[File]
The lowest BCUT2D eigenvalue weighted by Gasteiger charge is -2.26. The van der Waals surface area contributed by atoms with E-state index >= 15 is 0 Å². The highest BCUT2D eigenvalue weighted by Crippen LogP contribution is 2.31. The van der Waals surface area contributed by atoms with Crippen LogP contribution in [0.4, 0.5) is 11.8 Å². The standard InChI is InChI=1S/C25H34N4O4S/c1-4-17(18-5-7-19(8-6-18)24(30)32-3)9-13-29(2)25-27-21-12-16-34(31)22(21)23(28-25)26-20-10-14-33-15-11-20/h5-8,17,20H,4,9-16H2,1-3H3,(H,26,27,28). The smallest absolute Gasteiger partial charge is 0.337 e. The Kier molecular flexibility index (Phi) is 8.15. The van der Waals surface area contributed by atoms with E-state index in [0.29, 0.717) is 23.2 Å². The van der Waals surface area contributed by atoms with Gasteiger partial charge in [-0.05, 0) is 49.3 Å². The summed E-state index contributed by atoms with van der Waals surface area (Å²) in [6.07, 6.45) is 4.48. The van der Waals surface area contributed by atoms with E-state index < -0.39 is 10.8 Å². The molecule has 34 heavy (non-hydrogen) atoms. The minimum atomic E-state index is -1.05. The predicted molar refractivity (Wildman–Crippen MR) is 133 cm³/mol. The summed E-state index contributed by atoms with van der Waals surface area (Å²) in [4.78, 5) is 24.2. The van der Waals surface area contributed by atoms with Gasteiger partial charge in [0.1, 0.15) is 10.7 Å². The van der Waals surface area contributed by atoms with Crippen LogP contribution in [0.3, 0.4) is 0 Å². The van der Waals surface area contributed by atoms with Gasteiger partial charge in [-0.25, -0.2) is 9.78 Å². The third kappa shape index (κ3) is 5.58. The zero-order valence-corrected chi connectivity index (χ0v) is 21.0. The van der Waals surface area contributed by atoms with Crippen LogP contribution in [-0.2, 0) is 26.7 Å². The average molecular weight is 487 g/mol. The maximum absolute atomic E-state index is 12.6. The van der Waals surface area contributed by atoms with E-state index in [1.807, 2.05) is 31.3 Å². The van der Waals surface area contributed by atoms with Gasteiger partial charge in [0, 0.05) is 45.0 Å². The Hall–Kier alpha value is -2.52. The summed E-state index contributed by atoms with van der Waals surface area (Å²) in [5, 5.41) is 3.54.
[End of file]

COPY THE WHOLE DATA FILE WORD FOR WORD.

The lowest BCUT2D eigenvalue weighted by Gasteiger charge is -2.26. The van der Waals surface area contributed by atoms with E-state index >= 15 is 0 Å². The highest BCUT2D eigenvalue weighted by Crippen LogP contribution is 2.31. The van der Waals surface area contributed by atoms with Crippen LogP contribution in [0.4, 0.5) is 11.8 Å². The standard InChI is InChI=1S/C25H34N4O4S/c1-4-17(18-5-7-19(8-6-18)24(30)32-3)9-13-29(2)25-27-21-12-16-34(31)22(21)23(28-25)26-20-10-14-33-15-11-20/h5-8,17,20H,4,9-16H2,1-3H3,(H,26,27,28). The smallest absolute Gasteiger partial charge is 0.337 e. The Kier molecular flexibility index (Phi) is 8.15. The van der Waals surface area contributed by atoms with E-state index in [0.29, 0.717) is 23.2 Å². The van der Waals surface area contributed by atoms with Gasteiger partial charge in [-0.05, 0) is 49.3 Å². The summed E-state index contributed by atoms with van der Waals surface area (Å²) in [6.07, 6.45) is 4.48. The van der Waals surface area contributed by atoms with E-state index < -0.39 is 10.8 Å². The molecule has 34 heavy (non-hydrogen) atoms. The minimum atomic E-state index is -1.05. The predicted molar refractivity (Wildman–Crippen MR) is 133 cm³/mol. The summed E-state index contributed by atoms with van der Waals surface area (Å²) in [4.78, 5) is 24.2. The van der Waals surface area contributed by atoms with Gasteiger partial charge in [0.1, 0.15) is 10.7 Å². The van der Waals surface area contributed by atoms with Crippen LogP contribution in [0.3, 0.4) is 0 Å². The van der Waals surface area contributed by atoms with Gasteiger partial charge in [-0.25, -0.2) is 9.78 Å². The third kappa shape index (κ3) is 5.58. The zero-order valence-corrected chi connectivity index (χ0v) is 21.0. The van der Waals surface area contributed by atoms with Crippen LogP contribution in [-0.2, 0) is 26.7 Å². The average molecular weight is 487 g/mol. The maximum absolute atomic E-state index is 12.6. The van der Waals surface area contributed by atoms with E-state index in [1.807, 2.05) is 31.3 Å². The van der Waals surface area contributed by atoms with Gasteiger partial charge in [0, 0.05) is 45.0 Å². The Hall–Kier alpha value is -2.52. The summed E-state index contributed by atoms with van der Waals surface area (Å²) in [5, 5.41) is 3.54.